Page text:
A community-based sample of 122 adolescents aged 12-14 years with chronic daily headache (CDH) was established in 2000 at University centers in Taiwan by a survey of 7,900 students in 5 selected public middle schools. CDH was defined as >15 headache days/month, average >4 hours/day for >3 months. At short-term 1 and 2-year follow-up, CDH persisted in 40% subjects in 2001 (average monthly headache frequency of 11.0+/-9.7 days), and in 25% subjects in 2002 (7.7+/-6.5 days). At long-term 8-year follow-up, the headache profile for the past year was determined by the Migraine Disability Assessment (MIDAS) questionnaire. Outcome measures were headache frequency, MIDAS score, and presence of CDH in 2008. When re-interviewed by physicians via telephone, of a total of 103 subjects who completed the study, 26 were male and 77 were female, mean age 21.6+/-0.9 years. Moderate or severe headache disability (MIDAS >11) persisted in 28 (27.2%) subjects. Of 12 (12%) who met CDH criteria in 2008, 10 (83%) had chronic migraine, the most common subtype; 2 (2%) overused medication. Migraine diagnosed at baseline predicted poorer outcome after 8 years follow-up. CDH onset <13 years of age, duration >2 years, and medication overuse were predictive of either higher headache frequencies or CDH in 2008. [1]

COMMENT. Chronic daily headache in adolescents resolves in 75% subjects at 2-year follow-up, but the 25% with persistent CDH still have a headache disability at 8-year follow-up and 12% have CDH, the majority diagnosed with chronic migraine. Factors predicting persistence of CDH into young adulthood include a history of migraine, early onset, longer duration than 2 years, and medication overuse. Of interest, only 5 (5%) subjects in this study used preventive agents, and neurology consultation was obtained by only 4%. Only 30% subjects used painkillers, the majority over-the-counter medications.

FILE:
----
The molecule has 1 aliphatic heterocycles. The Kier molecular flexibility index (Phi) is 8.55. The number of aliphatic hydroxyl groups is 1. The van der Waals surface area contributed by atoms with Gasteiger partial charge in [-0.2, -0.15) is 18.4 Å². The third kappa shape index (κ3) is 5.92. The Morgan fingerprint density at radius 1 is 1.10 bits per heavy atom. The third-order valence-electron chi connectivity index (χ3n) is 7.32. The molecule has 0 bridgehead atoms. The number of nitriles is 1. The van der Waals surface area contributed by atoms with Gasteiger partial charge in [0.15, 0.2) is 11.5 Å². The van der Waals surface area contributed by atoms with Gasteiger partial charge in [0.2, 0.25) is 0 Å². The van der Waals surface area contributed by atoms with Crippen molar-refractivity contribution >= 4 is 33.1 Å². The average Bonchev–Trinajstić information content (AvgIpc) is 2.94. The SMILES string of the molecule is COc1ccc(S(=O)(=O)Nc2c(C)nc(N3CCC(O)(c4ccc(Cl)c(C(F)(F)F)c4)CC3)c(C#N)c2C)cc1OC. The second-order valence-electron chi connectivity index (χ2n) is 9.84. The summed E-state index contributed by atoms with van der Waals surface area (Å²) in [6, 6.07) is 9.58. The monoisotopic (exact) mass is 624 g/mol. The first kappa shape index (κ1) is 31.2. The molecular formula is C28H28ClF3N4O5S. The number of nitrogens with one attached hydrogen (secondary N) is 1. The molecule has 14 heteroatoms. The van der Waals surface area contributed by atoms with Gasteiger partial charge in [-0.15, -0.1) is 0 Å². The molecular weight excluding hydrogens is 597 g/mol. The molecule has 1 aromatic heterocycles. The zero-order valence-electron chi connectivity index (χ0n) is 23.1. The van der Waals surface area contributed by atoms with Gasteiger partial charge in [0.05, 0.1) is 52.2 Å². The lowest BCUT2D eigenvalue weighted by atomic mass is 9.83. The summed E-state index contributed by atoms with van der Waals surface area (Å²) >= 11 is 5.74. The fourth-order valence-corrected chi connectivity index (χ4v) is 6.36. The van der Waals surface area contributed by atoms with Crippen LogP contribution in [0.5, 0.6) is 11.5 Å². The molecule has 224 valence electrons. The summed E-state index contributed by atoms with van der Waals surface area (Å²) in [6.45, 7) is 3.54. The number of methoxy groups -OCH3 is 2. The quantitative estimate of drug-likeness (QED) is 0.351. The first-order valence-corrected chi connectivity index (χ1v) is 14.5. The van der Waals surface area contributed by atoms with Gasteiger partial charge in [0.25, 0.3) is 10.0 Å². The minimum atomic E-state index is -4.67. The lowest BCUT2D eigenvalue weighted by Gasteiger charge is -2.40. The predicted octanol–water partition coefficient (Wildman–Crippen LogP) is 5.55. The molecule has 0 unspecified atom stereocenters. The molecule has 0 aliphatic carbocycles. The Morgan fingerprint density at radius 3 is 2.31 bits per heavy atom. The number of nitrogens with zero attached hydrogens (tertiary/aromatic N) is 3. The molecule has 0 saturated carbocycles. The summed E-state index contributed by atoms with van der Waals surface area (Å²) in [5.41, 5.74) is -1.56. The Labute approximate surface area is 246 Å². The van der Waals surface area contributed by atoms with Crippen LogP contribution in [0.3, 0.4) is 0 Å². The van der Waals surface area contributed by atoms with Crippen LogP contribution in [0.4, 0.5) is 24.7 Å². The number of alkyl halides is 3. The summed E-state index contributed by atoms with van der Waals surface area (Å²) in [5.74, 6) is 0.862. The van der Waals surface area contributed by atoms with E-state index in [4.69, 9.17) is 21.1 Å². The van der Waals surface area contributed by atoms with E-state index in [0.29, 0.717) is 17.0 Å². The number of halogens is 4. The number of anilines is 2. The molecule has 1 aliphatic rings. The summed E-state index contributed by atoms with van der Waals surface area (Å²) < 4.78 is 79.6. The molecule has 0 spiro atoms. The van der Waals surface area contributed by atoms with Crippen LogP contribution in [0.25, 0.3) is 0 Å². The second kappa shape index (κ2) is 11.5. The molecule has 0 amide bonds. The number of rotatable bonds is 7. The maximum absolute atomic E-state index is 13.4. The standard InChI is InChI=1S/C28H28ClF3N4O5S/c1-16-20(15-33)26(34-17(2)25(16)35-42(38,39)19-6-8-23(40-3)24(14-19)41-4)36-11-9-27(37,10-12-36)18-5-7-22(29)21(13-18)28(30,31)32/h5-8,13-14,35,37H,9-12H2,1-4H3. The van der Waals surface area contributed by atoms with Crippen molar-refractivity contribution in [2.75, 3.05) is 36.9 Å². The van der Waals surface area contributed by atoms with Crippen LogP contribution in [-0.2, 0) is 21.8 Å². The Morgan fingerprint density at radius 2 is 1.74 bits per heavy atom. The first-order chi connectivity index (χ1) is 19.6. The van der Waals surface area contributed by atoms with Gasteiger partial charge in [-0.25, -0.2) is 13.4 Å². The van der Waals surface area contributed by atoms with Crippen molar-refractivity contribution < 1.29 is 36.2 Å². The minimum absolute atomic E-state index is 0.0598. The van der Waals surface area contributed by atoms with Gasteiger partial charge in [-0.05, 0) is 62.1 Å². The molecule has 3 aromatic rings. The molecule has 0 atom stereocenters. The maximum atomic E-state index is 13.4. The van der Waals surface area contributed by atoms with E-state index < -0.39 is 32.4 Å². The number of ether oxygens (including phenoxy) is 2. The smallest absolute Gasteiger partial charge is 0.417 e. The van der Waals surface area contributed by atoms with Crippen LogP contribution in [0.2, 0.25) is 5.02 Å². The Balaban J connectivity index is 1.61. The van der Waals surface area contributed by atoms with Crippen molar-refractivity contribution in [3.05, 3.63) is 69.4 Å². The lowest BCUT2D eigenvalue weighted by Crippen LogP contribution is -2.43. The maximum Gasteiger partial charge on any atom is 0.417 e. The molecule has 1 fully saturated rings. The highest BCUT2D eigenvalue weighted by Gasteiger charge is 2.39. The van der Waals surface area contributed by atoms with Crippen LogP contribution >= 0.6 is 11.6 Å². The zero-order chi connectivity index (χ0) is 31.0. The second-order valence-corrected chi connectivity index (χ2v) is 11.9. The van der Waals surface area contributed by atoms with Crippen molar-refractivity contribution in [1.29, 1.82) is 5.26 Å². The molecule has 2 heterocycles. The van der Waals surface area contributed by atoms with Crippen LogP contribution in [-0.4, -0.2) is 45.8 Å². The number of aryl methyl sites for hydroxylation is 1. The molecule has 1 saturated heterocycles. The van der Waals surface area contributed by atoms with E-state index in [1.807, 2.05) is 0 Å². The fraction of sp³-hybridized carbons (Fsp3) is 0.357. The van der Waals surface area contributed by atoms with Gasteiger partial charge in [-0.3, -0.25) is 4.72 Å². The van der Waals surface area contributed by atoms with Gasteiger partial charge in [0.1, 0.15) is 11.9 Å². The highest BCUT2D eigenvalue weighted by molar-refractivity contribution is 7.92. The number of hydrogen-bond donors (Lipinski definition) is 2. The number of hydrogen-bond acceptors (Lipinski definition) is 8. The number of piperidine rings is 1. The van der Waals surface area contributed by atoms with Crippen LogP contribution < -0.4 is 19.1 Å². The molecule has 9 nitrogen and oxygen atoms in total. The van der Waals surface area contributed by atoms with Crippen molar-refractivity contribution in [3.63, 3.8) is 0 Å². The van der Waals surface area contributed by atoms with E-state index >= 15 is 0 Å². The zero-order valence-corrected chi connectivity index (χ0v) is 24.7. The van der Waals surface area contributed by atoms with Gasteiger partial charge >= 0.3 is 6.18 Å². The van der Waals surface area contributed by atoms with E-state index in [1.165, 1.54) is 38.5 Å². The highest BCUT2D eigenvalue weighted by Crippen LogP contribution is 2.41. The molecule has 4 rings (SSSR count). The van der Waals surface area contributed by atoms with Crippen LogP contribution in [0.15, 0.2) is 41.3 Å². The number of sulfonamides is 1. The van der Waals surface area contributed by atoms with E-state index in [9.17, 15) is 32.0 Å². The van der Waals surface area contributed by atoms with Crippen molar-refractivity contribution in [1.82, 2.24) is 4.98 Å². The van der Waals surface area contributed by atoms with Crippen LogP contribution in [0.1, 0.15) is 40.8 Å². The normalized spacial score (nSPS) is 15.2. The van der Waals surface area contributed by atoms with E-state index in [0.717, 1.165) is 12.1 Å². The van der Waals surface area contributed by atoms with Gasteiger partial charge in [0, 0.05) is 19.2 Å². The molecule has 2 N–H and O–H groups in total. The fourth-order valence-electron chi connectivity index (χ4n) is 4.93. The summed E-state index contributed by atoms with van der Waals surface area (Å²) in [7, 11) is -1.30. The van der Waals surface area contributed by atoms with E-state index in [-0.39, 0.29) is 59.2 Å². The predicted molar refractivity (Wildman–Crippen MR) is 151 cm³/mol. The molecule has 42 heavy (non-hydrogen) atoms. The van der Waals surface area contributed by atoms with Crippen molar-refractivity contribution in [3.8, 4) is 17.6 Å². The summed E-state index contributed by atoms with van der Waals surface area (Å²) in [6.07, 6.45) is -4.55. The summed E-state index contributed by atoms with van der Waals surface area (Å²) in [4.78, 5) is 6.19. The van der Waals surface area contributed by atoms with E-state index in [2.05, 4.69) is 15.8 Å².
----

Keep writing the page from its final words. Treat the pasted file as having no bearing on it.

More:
In an Editorial [2], Mack KJ and Hershey AD at the Mayo Clinic emphasize the variability of symptoms of CDH between patients and in an individual. CDH presents as severe intermittent migraine attacks, intermittent low severity headaches, continuous headache, or as a combination of these headache types. CDH affects 1 – 2% of middle-school children. A family history of migraine is common. Most patients are headache-free within 1 to 2 years. A small proportion has a continuing problem, usually an episodic migraine.